I decided that it was time to call it a day with the music of pain. I put on one of the Big Country CDs. Not the one that had been kinda forced on me, I was still feeling kinda stubborn on that point, but the other one. The first track was okay, I guess. Just kinda standard rock, nothing special. The next one was a little better. The one after that was better still. And the next. By track five I was thinking ‘hey, this is pretty damn good’. Track six was called ‘Fragile Thing’ and it was Country. Real, genuine, music-of-pain Country, and about as good as anything that I’d ever heard in my life. And it touched me right on the raw edges that the whole Meryl fiasco had left behind.
For a couple of miles, as that song was playing, I had a feeling like there was someone else with me in the Land Rover. The passenger seat was on my blind side and I kept thinking that if I turned my head he’d be there. Probably wearing that same damn leather coat with the buttons on the wrong side, fiddling with a cigarette, and with that damn smirk on his face. I held out as long as I could and then I just had to sneak a look. There was nothing there. Maybe I was going nuts.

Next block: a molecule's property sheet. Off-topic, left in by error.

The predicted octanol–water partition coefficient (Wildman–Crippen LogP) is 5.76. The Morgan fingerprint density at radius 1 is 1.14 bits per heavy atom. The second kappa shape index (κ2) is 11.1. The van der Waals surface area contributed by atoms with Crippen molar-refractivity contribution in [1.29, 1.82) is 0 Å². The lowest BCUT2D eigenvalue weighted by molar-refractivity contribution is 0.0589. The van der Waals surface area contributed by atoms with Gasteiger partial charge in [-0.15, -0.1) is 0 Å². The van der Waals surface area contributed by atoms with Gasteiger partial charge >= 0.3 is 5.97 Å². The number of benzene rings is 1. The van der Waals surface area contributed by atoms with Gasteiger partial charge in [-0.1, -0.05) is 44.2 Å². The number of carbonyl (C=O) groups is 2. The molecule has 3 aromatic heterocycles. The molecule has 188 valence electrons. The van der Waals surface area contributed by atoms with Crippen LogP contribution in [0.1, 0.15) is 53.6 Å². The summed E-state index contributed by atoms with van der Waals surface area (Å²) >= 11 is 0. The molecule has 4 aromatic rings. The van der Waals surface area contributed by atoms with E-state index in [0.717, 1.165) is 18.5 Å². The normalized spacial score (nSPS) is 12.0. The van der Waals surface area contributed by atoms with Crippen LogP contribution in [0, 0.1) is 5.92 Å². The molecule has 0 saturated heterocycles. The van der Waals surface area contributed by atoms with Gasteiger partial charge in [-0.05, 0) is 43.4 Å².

Or maybe it was just that the words of the song were getting to me. They were kinda relevant to Spike and to me too. Words about wanting to be the hero who saved the world and got the girl but really ending up being alone. It wasn’t all that big with the whole feel-good factor but, damn, it was a good song.
The CD kinda tailed off after that. There was one more really good song and the rest were not much more than okay. The feeling I had that Spike was in the cab with me kinda faded away after a while. When that CD came to an end I changed over to Loretta Lynn and then I switched on the radio in case there was anything important on the news. Like anything more on the refugee situation, for instance, but it didn’t rate a mention. Nothing new.